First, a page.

Over the past several months, construction crane collapses have been prominent in the news. To the casual observer, it can seem as if cranes are now crashing down all around us. The effect is amplified by disturbing videos from cellphones or surveillance cameras.
As vivid as these sometimes-deadly accidents are, most people have little chance of being hurt in an accident like this. But such videos are a good reminder that construction workers living with the constant possibility of injury or deathis not a trick of perspective.
Seemingly a rash of crane accidents
On April 27, a construction crane atop a Seattle office building injured 4 people and killed 4 others, including two iron workers on the project. The crane was being dismantled at the time of the collapse.
On June 9, a construction crane collapsed on a Dallas, Texas, apartment building killing one, injuring five and leaving more than 500 residents unable to return to their homes.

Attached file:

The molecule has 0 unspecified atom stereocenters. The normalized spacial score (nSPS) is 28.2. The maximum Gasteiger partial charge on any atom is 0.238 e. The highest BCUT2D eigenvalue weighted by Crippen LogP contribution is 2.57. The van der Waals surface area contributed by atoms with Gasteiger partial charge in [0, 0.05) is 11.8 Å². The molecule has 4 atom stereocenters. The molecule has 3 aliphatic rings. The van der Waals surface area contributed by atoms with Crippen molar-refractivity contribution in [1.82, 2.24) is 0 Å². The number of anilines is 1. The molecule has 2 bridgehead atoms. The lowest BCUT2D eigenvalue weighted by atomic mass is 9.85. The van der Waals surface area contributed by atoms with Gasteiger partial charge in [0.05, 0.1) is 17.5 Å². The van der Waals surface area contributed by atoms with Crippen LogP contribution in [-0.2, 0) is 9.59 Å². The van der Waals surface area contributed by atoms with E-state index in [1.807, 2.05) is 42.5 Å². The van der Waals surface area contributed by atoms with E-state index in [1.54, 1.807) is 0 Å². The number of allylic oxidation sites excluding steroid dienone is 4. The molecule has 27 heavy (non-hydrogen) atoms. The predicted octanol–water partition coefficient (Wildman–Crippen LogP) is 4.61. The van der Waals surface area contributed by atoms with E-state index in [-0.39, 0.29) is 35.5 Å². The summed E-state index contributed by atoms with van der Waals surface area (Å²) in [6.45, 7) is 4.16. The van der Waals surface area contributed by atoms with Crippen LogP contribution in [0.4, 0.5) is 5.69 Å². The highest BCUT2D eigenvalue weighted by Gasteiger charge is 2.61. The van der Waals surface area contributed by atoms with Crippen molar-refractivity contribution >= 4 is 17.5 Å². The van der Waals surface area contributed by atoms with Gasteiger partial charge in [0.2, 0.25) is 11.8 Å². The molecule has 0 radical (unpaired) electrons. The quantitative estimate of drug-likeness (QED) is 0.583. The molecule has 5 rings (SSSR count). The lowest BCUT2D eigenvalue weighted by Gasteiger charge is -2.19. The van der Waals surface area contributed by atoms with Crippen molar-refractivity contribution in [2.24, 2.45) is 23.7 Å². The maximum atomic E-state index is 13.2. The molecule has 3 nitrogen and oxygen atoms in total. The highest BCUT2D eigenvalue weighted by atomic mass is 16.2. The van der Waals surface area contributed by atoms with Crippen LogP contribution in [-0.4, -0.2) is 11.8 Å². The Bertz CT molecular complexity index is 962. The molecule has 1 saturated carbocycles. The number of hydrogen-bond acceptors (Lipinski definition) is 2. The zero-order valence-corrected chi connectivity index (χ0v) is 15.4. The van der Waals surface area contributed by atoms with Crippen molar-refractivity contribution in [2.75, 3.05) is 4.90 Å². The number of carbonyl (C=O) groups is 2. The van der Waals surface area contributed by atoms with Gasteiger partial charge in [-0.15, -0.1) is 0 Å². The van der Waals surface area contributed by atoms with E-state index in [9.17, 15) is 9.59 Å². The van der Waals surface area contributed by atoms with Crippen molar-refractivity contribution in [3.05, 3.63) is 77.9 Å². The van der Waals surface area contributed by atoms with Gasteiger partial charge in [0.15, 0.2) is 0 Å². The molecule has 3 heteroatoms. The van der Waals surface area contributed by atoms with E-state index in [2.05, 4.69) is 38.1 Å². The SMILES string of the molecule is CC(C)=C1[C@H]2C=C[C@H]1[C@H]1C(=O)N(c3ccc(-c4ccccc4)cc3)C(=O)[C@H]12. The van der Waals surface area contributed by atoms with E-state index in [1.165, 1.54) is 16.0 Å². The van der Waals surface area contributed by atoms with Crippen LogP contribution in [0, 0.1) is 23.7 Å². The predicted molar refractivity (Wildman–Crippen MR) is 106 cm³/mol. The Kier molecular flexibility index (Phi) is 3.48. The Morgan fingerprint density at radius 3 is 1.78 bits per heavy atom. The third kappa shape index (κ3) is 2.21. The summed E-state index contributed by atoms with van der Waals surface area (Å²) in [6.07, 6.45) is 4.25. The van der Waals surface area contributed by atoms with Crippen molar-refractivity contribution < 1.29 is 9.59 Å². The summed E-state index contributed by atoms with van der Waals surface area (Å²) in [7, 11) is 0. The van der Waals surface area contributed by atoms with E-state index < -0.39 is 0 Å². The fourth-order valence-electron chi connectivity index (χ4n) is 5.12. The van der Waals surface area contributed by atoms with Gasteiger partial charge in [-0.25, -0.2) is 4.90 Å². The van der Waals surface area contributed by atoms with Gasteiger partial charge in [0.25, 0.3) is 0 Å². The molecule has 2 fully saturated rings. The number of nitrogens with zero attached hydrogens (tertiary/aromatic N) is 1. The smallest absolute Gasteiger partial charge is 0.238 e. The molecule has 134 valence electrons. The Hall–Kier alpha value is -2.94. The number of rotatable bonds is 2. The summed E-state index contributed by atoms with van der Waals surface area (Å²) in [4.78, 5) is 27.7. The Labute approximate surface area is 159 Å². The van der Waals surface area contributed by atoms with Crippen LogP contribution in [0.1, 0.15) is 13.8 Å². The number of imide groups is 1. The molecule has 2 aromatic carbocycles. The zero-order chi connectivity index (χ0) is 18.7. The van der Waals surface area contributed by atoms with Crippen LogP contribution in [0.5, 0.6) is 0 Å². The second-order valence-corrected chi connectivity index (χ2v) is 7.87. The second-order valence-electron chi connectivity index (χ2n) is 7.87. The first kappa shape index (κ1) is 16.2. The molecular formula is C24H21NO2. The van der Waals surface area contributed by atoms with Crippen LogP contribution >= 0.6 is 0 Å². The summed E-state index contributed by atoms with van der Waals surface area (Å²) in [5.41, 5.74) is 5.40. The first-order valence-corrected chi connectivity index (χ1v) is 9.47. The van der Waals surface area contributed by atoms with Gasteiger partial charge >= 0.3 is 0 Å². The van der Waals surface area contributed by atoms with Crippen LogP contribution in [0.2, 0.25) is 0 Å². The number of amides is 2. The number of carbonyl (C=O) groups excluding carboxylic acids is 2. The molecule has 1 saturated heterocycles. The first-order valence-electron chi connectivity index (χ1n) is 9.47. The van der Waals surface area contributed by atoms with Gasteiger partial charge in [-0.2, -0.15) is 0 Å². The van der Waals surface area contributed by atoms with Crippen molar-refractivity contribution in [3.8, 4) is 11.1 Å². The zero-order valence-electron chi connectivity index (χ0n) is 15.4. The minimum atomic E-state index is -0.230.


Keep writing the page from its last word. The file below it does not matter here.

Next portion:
Although these received considerable attention nationally, many other serious crane accidents are barely noticed beyond their neighborhoods.
On April 13, a Brooklyn construction worker was killed at 3:15 a.m. near the mouth of the Holland Tunnel.
Gregory Echevarria, 34, was part of a crew assembling a 16-wheeled construction crane when a 7.5-ton counterweight fell, killing him at the scene. A father of four children, the Army veteran had survived a tour in Afghanistan and 3 tours in Iraq, according to Daily News.
The newspaper notes that the crane company’s website boasts of being the largest non-union crane company in the city. In 2016, after a crane accident killed two of its workers, it was cited for serious violations and fined $64,517.
Statewide fatalities high while fines are low
New York’s construction jobs are dangerous, with 69 construction workers having died in 2017, the most recent available numbers.
Fatalities in New York City appear to be gradually declining, but deaths statewide are climbing at an alarming rate, according to “Deadly Skyline,” the annual report released early this year by the New York Committee for Occupational Safety and Health (NYCOSH).
According to the report, non-union job sites are especially dangerous, with 93% of workers who died on the job in New York City being non-union. The report also emphasized that OSHA’s fines for fatal construction worker accidents averaged just $21,644.